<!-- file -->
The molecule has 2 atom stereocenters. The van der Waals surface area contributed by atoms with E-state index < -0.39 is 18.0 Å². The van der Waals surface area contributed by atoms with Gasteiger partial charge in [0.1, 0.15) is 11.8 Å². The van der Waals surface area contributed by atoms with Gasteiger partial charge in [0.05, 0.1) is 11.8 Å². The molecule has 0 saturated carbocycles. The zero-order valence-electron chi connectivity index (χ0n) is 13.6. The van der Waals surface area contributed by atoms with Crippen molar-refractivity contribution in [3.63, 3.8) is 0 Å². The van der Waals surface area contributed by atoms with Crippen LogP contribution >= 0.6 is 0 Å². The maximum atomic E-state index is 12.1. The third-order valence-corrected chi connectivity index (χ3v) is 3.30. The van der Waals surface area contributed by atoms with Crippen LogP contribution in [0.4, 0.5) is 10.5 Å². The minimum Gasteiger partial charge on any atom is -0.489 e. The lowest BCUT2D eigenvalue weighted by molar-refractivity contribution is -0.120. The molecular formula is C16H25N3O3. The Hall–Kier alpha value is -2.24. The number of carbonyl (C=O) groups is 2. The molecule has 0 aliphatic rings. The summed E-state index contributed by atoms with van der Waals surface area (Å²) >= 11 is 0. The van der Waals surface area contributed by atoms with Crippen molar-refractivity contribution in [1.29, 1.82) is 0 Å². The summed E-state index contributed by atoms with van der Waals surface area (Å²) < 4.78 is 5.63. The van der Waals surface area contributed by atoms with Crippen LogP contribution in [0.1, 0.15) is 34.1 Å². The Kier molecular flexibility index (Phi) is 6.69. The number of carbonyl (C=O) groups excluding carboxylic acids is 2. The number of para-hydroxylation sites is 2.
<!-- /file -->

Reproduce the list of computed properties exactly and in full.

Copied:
The molecule has 2 atom stereocenters. The van der Waals surface area contributed by atoms with E-state index < -0.39 is 18.0 Å². The van der Waals surface area contributed by atoms with Gasteiger partial charge in [0.1, 0.15) is 11.8 Å². The van der Waals surface area contributed by atoms with Gasteiger partial charge in [0.05, 0.1) is 11.8 Å². The molecule has 0 saturated carbocycles. The zero-order valence-electron chi connectivity index (χ0n) is 13.6. The van der Waals surface area contributed by atoms with Crippen molar-refractivity contribution in [3.63, 3.8) is 0 Å². The van der Waals surface area contributed by atoms with Crippen LogP contribution >= 0.6 is 0 Å². The maximum atomic E-state index is 12.1. The third-order valence-corrected chi connectivity index (χ3v) is 3.30. The van der Waals surface area contributed by atoms with Crippen LogP contribution in [0.4, 0.5) is 10.5 Å². The minimum Gasteiger partial charge on any atom is -0.489 e. The lowest BCUT2D eigenvalue weighted by molar-refractivity contribution is -0.120. The molecular formula is C16H25N3O3. The Hall–Kier alpha value is -2.24. The number of carbonyl (C=O) groups is 2. The molecule has 0 aliphatic rings. The summed E-state index contributed by atoms with van der Waals surface area (Å²) >= 11 is 0. The van der Waals surface area contributed by atoms with Crippen molar-refractivity contribution in [1.29, 1.82) is 0 Å². The summed E-state index contributed by atoms with van der Waals surface area (Å²) < 4.78 is 5.63. The van der Waals surface area contributed by atoms with Crippen LogP contribution in [0.1, 0.15) is 34.1 Å². The Kier molecular flexibility index (Phi) is 6.69. The number of carbonyl (C=O) groups excluding carboxylic acids is 2. The number of para-hydroxylation sites is 2.